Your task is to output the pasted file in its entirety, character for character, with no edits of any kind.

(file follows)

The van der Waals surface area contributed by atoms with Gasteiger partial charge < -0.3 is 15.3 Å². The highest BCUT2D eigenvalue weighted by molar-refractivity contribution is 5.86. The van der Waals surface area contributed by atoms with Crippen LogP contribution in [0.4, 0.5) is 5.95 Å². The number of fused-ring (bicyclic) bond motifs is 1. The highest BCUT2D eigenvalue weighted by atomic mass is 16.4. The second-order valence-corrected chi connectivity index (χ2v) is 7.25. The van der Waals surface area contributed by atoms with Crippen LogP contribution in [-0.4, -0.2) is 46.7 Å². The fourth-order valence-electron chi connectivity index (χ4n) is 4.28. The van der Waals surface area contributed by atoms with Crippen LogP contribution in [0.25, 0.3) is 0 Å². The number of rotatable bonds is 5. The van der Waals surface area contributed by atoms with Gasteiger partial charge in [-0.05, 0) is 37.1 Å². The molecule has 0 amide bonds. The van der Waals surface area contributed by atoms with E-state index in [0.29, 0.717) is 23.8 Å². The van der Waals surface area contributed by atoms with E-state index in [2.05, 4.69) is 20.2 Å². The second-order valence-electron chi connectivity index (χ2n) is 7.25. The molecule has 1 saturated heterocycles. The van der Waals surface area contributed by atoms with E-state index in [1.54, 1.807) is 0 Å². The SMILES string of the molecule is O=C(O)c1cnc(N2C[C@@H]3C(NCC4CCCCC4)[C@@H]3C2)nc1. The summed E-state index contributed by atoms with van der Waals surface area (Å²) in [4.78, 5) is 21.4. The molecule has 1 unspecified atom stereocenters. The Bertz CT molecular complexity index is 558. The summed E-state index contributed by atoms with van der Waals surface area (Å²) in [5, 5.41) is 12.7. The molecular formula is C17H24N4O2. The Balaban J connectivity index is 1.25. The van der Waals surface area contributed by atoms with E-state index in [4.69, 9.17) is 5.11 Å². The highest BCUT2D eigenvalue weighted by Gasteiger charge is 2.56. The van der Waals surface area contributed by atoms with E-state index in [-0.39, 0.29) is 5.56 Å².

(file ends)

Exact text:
The van der Waals surface area contributed by atoms with Gasteiger partial charge < -0.3 is 15.3 Å². The highest BCUT2D eigenvalue weighted by molar-refractivity contribution is 5.86. The van der Waals surface area contributed by atoms with Crippen LogP contribution in [0.4, 0.5) is 5.95 Å². The number of fused-ring (bicyclic) bond motifs is 1. The highest BCUT2D eigenvalue weighted by atomic mass is 16.4. The second-order valence-corrected chi connectivity index (χ2v) is 7.25. The van der Waals surface area contributed by atoms with Crippen LogP contribution in [-0.4, -0.2) is 46.7 Å². The fourth-order valence-electron chi connectivity index (χ4n) is 4.28. The van der Waals surface area contributed by atoms with Crippen LogP contribution in [0.25, 0.3) is 0 Å². The number of rotatable bonds is 5. The van der Waals surface area contributed by atoms with Gasteiger partial charge in [-0.05, 0) is 37.1 Å². The molecule has 0 amide bonds. The van der Waals surface area contributed by atoms with E-state index in [0.29, 0.717) is 23.8 Å². The van der Waals surface area contributed by atoms with E-state index in [2.05, 4.69) is 20.2 Å². The second-order valence-electron chi connectivity index (χ2n) is 7.25. The molecule has 1 saturated heterocycles. The van der Waals surface area contributed by atoms with E-state index in [1.54, 1.807) is 0 Å². The SMILES string of the molecule is O=C(O)c1cnc(N2C[C@@H]3C(NCC4CCCCC4)[C@@H]3C2)nc1. The summed E-state index contributed by atoms with van der Waals surface area (Å²) in [4.78, 5) is 21.4. The molecule has 1 unspecified atom stereocenters. The Bertz CT molecular complexity index is 558. The summed E-state index contributed by atoms with van der Waals surface area (Å²) in [5, 5.41) is 12.7. The molecular formula is C17H24N4O2. The Balaban J connectivity index is 1.25. The van der Waals surface area contributed by atoms with E-state index in [4.69, 9.17) is 5.11 Å². The highest BCUT2D eigenvalue weighted by Gasteiger charge is 2.56. The van der Waals surface area contributed by atoms with E-state index in [-0.39, 0.29) is 5.56 Å².